Report: Biometric Technologies ‘Inherently Fallible,’ Better Science Base Needed
Biometric systems -- designed to automatically recognize individuals based on biological and behavioral traits such as fingerprints, palm prints, or voice or face recognition -- are "inherently fallible," says a new report by the National Research Council, and no single trait has been identified that is stable and distinctive across all groups. To strengthen the science and improve system effectiveness, additional research is needed at virtually all levels of design and operation.
"For nearly 50 years, the promise of biometrics has outpaced the application of the technology," said Joseph N. Pato, chair of the committee that wrote the report and distinguished technologist at Hewlett-Packard's HP Laboratories, Palo Alto, Calif. "While some biometric systems can be effective for specific tasks, they are not nearly as infallible as their depiction in popular culture might suggest. Bolstering the science is essential to gain a complete understanding of the strengths and limitations of these systems."
Biometric systems are increasingly used to regulate access to facilities, information, and other rights or benefits, but questions persist about their effectiveness as security or surveillance mechanisms.
The systems provide "probabilistic results," meaning that confidence in results must be tempered by an understanding of the inherent uncertainty in any given system, the report says. It notes that when the likelihood of an imposter is rare, even systems with very accurate sensors and matching capabilities can have a high false-alarm rate. This could become costly or even dangerous in systems designed to provide heightened security; for example, operators could become lax about dealing with potential threats.
The report identifies numerous sources of uncertainty in the systems that need to be considered in system design and operation. For example, biometric characteristics may vary over an individual's lifetime due to age, stress, disease, or other factors. Technical issues regarding calibration of sensors, degradation of data, and security breaches also contribute to variability in these systems.
Biometric systems need to be designed and evaluated relative to their specific intended purposes and the contexts in which they are being used, the report says. Systems-level considerations are critical to the successful deployment of biometric technologies. Effectiveness depends as much on factors such as the competence of human operators as it does on the underlying technology, engineering, and testing regimes. Well-articulated processes for managing and correcting problems should be in place.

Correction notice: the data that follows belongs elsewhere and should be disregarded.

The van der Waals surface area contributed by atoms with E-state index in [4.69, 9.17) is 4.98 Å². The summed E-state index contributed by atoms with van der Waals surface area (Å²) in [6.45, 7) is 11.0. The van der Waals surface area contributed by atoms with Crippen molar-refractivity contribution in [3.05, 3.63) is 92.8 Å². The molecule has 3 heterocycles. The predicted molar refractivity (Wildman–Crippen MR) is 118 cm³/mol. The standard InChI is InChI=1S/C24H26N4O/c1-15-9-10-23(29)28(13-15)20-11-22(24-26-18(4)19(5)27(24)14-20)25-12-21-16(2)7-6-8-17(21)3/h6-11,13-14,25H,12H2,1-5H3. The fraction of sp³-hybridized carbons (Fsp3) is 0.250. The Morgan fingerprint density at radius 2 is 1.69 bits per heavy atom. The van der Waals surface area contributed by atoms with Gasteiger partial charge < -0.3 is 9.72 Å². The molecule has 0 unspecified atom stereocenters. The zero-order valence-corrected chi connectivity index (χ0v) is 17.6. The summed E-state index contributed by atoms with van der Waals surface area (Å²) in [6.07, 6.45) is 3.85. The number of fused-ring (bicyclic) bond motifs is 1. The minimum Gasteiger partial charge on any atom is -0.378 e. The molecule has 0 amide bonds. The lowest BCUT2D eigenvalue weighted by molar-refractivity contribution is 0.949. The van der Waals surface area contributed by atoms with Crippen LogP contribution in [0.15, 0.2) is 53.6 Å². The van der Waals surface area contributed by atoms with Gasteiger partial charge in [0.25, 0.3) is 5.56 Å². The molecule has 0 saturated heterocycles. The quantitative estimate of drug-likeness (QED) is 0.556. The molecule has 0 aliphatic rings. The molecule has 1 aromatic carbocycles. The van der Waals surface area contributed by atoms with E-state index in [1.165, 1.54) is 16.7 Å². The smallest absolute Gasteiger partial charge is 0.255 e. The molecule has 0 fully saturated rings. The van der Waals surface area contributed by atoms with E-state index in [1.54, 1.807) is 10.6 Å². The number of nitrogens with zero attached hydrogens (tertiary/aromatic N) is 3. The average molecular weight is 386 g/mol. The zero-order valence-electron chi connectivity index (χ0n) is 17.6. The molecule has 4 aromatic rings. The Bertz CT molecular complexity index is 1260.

The report notes that careful consideration is needed when using biometric recognition as a component of an overall security system. The merits and risks of biometric recognition relative to other identification and authentication technologies should be considered. Any biometric system selected for security purposes should undergo thorough threat assessments to determine its vulnerabilities to deliberate attacks. Trustworthiness of the biometric recognition process cannot rely on secrecy of data, since an individual's biometric traits can be publicly known or accessed. In addition, secondary screening procedures that are used in the event of a system failure should be just as well-designed as primary systems, the report says.
The report identifies several features that a biometric system should contain. Systems should be designed to anticipate and plan for errors, even if they are expected to be infrequent. Additional research is needed in all aspects of design and operation, from studying the distribution of biometric traits in given populations to understanding how people interact with the technologies. In addition, social, legal, and cultural factors can affect whether these systems are effective and accepted, the report says.
The study was funded by the Defense Advanced Research Projects Agency, the Central Intelligence Agency, and the U.S. Department of Homeland Security, with assistance from the National Science Foundation. The National Academy of Sciences, National Academy of Engineering, Institute of Medicine, and National Research Council make up the National Academies. They are private, nonprofit institutions that provide science, technology, and health policy advice under a congressional charter.